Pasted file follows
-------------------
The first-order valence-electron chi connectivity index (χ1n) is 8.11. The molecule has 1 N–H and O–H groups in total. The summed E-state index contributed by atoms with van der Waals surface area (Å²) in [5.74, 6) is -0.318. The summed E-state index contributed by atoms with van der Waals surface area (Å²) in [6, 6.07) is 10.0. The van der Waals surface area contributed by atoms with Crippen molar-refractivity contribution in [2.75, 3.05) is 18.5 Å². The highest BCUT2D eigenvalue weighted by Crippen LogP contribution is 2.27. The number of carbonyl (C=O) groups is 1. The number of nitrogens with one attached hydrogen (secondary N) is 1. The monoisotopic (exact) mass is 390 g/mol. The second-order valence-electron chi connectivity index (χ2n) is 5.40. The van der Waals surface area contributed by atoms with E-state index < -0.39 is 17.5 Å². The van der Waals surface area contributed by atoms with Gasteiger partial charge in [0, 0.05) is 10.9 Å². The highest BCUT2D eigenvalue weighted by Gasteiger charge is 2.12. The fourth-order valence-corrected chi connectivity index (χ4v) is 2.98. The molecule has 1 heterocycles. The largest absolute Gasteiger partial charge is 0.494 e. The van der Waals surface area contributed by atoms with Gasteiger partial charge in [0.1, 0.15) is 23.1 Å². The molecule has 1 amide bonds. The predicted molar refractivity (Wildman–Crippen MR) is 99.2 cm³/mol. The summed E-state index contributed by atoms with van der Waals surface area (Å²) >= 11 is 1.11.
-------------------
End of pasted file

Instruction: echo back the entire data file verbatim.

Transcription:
The first-order valence-electron chi connectivity index (χ1n) is 8.11. The molecule has 1 N–H and O–H groups in total. The summed E-state index contributed by atoms with van der Waals surface area (Å²) in [5.74, 6) is -0.318. The summed E-state index contributed by atoms with van der Waals surface area (Å²) in [6, 6.07) is 10.0. The van der Waals surface area contributed by atoms with Crippen molar-refractivity contribution in [2.75, 3.05) is 18.5 Å². The highest BCUT2D eigenvalue weighted by Crippen LogP contribution is 2.27. The number of carbonyl (C=O) groups is 1. The number of nitrogens with one attached hydrogen (secondary N) is 1. The monoisotopic (exact) mass is 390 g/mol. The second-order valence-electron chi connectivity index (χ2n) is 5.40. The van der Waals surface area contributed by atoms with E-state index < -0.39 is 17.5 Å². The van der Waals surface area contributed by atoms with Gasteiger partial charge in [0, 0.05) is 10.9 Å². The highest BCUT2D eigenvalue weighted by Gasteiger charge is 2.12. The fourth-order valence-corrected chi connectivity index (χ4v) is 2.98. The molecule has 1 heterocycles. The largest absolute Gasteiger partial charge is 0.494 e. The van der Waals surface area contributed by atoms with Gasteiger partial charge in [0.1, 0.15) is 23.1 Å². The molecule has 1 amide bonds. The predicted molar refractivity (Wildman–Crippen MR) is 99.2 cm³/mol. The summed E-state index contributed by atoms with van der Waals surface area (Å²) >= 11 is 1.11.